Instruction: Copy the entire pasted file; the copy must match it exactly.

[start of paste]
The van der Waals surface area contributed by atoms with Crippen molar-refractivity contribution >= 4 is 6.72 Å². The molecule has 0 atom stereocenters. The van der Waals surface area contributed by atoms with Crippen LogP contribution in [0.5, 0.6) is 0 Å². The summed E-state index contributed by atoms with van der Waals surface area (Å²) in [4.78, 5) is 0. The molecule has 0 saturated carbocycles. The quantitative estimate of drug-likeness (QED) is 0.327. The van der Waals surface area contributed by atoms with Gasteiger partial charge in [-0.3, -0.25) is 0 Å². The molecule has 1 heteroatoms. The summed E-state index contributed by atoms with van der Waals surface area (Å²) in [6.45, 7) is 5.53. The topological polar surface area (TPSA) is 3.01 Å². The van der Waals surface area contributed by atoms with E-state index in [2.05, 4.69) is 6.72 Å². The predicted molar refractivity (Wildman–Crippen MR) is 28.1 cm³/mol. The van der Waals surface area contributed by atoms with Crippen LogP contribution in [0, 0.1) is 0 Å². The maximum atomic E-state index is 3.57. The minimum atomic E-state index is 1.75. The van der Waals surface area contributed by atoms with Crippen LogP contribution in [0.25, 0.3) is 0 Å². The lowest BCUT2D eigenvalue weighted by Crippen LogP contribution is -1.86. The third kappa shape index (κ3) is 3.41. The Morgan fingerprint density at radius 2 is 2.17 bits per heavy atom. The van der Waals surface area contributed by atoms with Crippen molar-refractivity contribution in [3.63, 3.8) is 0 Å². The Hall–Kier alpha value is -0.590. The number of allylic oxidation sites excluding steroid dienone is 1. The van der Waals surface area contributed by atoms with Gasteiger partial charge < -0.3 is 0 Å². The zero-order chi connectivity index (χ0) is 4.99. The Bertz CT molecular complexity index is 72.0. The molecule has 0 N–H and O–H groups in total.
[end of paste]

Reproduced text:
The van der Waals surface area contributed by atoms with Crippen molar-refractivity contribution >= 4 is 6.72 Å². The molecule has 0 atom stereocenters. The van der Waals surface area contributed by atoms with Crippen LogP contribution in [0.5, 0.6) is 0 Å². The summed E-state index contributed by atoms with van der Waals surface area (Å²) in [4.78, 5) is 0. The molecule has 0 saturated carbocycles. The quantitative estimate of drug-likeness (QED) is 0.327. The van der Waals surface area contributed by atoms with Gasteiger partial charge in [-0.3, -0.25) is 0 Å². The molecule has 1 heteroatoms. The summed E-state index contributed by atoms with van der Waals surface area (Å²) in [6.45, 7) is 5.53. The topological polar surface area (TPSA) is 3.01 Å². The van der Waals surface area contributed by atoms with E-state index in [2.05, 4.69) is 6.72 Å². The predicted molar refractivity (Wildman–Crippen MR) is 28.1 cm³/mol. The van der Waals surface area contributed by atoms with Crippen LogP contribution in [0, 0.1) is 0 Å². The maximum atomic E-state index is 3.57. The minimum atomic E-state index is 1.75. The van der Waals surface area contributed by atoms with Crippen LogP contribution in [0.25, 0.3) is 0 Å². The lowest BCUT2D eigenvalue weighted by Crippen LogP contribution is -1.86. The third kappa shape index (κ3) is 3.41. The Morgan fingerprint density at radius 2 is 2.17 bits per heavy atom. The van der Waals surface area contributed by atoms with Crippen molar-refractivity contribution in [3.63, 3.8) is 0 Å². The Hall–Kier alpha value is -0.590. The number of allylic oxidation sites excluding steroid dienone is 1. The van der Waals surface area contributed by atoms with Gasteiger partial charge < -0.3 is 0 Å². The zero-order chi connectivity index (χ0) is 4.99. The Bertz CT molecular complexity index is 72.0. The molecule has 0 N–H and O–H groups in total.